Friday, 13 October 2006
Does the Enterprise (Vendor) Get the Web?
A couple of interesting things have happened recently; first, Jonathan Marsh has a new job;
WSO2 is a year-old startup which provides support services around Apache’s Axis 2 Web services application server.
The company’s CEO, Sanjiva Weerawarana, on Saturday announced that it has hired Jonathan Marsh from Microsoft to head up development efforts in mash-ups.
“Jonathan will drive the development of our 3rd major product; WSO2 Tellurium, which will be a server-side mashup platform. (Somewhat akin to what a BPEL engine is but quite different in approach and usablity!),” Weerawarana wrote.
More on Jonathan’s blog. For those that don’t know Jonathan, he’s one of the folks who has been around Web services pretty much since the beginning, and he pretty much knows it all. Along with the other smart folks in WS02 (I guess Jonathan’s going to get to know the Sacramento to Columbo routes pretty well!), it’s a pretty strong combination.
The second was my old employer, BEA Systems, saying they were in bed with Google;
Google and BEA Systems are in talks about partnering on a new initiative that will let organizations create mashups between enterprise portals and applications such as Google Maps.
As part of the partnership, BEA will get access to some of Google’s hidden application programming interfaces (APIs), which will allow developers to create mashups using a new technology feature in BEA’s WebLogic Portal, called Adrenaline.
Is it just me, or does this have Adam Bosworth’s fingers all over it? Otherwise, why would Google pick BEA? Inside information gladly accepted in comments. :)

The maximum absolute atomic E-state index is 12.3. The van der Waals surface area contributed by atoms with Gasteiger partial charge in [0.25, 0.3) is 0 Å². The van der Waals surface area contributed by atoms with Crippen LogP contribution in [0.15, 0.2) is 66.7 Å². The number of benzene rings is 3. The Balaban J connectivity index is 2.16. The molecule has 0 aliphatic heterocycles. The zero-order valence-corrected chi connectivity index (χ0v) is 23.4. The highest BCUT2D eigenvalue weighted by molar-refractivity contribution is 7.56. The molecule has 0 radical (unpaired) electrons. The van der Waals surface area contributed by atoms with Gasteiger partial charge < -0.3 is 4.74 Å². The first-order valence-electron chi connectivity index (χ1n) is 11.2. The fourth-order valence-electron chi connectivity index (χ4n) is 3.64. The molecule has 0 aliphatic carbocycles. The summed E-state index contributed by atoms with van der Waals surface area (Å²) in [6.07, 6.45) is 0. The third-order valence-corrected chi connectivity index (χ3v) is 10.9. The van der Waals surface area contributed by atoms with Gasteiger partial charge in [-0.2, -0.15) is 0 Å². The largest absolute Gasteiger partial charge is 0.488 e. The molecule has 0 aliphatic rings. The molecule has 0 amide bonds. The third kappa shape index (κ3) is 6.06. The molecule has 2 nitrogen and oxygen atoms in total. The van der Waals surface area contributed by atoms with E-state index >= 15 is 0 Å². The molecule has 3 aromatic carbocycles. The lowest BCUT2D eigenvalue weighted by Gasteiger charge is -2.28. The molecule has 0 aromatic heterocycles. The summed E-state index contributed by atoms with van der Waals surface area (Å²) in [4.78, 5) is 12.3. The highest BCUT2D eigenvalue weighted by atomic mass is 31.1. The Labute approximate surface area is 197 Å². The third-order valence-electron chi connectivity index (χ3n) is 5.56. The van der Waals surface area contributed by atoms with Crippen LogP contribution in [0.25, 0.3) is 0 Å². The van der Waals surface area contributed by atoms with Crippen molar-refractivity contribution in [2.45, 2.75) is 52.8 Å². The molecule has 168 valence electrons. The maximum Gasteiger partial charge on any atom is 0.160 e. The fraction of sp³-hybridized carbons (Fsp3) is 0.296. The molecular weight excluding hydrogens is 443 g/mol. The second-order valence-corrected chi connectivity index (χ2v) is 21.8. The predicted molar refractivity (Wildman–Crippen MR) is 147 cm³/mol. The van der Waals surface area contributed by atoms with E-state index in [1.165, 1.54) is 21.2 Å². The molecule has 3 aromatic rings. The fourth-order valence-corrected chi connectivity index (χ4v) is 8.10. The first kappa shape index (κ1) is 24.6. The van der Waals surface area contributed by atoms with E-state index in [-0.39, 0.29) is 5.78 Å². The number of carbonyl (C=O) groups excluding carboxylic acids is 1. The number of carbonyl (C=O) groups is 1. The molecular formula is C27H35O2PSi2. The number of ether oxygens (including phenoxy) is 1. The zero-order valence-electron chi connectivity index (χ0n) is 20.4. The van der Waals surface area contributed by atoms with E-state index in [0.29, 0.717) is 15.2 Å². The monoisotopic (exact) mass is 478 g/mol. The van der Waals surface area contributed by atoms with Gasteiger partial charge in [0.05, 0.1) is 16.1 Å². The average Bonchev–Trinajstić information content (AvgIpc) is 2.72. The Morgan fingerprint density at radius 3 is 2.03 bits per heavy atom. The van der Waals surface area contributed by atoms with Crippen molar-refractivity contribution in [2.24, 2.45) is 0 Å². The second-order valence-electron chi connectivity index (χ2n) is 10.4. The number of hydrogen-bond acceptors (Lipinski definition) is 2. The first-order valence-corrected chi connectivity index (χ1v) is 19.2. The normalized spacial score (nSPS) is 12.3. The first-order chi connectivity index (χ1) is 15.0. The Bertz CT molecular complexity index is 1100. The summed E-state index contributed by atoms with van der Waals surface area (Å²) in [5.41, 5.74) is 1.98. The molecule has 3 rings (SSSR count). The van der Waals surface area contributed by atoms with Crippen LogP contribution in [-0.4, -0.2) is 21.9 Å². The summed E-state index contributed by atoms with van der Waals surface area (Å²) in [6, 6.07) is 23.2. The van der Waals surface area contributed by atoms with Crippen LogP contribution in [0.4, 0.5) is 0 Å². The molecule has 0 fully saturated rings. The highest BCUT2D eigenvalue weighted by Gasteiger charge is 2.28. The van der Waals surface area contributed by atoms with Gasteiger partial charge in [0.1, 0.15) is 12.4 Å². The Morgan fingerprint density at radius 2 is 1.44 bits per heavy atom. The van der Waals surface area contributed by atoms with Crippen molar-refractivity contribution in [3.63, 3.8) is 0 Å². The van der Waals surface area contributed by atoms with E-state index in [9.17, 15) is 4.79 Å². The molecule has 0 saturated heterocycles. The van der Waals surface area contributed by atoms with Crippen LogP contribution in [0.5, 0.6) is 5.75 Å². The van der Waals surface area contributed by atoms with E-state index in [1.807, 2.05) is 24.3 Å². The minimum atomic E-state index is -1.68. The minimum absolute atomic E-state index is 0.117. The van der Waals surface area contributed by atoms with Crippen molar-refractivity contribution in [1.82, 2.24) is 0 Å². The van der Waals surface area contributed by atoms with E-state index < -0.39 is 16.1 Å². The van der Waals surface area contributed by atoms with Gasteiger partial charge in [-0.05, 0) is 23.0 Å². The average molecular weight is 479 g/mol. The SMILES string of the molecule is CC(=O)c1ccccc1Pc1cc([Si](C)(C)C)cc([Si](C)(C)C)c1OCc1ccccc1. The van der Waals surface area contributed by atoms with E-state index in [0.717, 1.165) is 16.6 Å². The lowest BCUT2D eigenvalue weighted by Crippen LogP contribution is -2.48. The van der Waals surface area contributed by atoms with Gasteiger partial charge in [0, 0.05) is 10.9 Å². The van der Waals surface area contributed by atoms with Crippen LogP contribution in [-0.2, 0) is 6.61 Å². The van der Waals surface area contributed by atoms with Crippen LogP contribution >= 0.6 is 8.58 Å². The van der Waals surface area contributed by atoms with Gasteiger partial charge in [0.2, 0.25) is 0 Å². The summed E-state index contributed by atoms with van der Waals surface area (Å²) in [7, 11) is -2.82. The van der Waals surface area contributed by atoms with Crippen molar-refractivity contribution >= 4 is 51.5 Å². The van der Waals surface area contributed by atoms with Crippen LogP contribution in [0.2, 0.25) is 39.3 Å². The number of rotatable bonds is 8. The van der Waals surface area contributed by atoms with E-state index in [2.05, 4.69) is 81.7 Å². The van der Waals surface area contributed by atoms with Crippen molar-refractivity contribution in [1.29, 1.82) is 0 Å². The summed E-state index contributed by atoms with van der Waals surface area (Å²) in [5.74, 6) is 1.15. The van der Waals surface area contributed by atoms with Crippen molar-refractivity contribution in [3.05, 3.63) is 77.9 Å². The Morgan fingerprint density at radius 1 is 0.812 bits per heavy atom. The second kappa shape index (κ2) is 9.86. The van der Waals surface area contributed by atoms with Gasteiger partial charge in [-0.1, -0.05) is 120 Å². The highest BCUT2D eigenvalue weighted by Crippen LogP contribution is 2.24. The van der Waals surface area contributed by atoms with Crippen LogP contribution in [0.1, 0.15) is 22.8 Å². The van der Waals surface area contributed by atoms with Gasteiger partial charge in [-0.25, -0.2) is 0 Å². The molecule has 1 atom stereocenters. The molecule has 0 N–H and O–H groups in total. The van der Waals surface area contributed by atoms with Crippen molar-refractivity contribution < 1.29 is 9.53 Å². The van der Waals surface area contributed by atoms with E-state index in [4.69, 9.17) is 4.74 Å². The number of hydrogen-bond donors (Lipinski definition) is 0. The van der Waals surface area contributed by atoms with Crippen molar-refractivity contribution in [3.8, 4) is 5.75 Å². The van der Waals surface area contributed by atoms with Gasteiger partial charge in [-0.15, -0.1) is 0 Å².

Emperors and Their Clothes
In both of these cases, the most noticeable thing to me is that folks who have been focused on the Enterprise and WS-* for the past ~7 years suddenly realising that maybe this Web thing is a good idea. The question is, do they really get it? Will their tools and frameworks and histories help, or just get in the way?
It’s not like they’re the only people doing this; e.g., mashery, which has a lot more experience in doing it for real (hi, Eleanor!). What about Axis makes it more compelling than a HTTP stack and some Atom goodness?
Of the two, WS02 is the more interesting; they’re smart, small and flexible, which plays into the “small pieces, loosely joined” ethic well. If they take it on board.
UPDATE: I just searched for “BEA Adrenaline” and found this, nearly spilling my drink (a serious occurrence in the Nottingham home, esp. when Tivo has almost enough BSG buffered). WSRP?!? Oh, dear. More/better thoughts from Graham Klyne.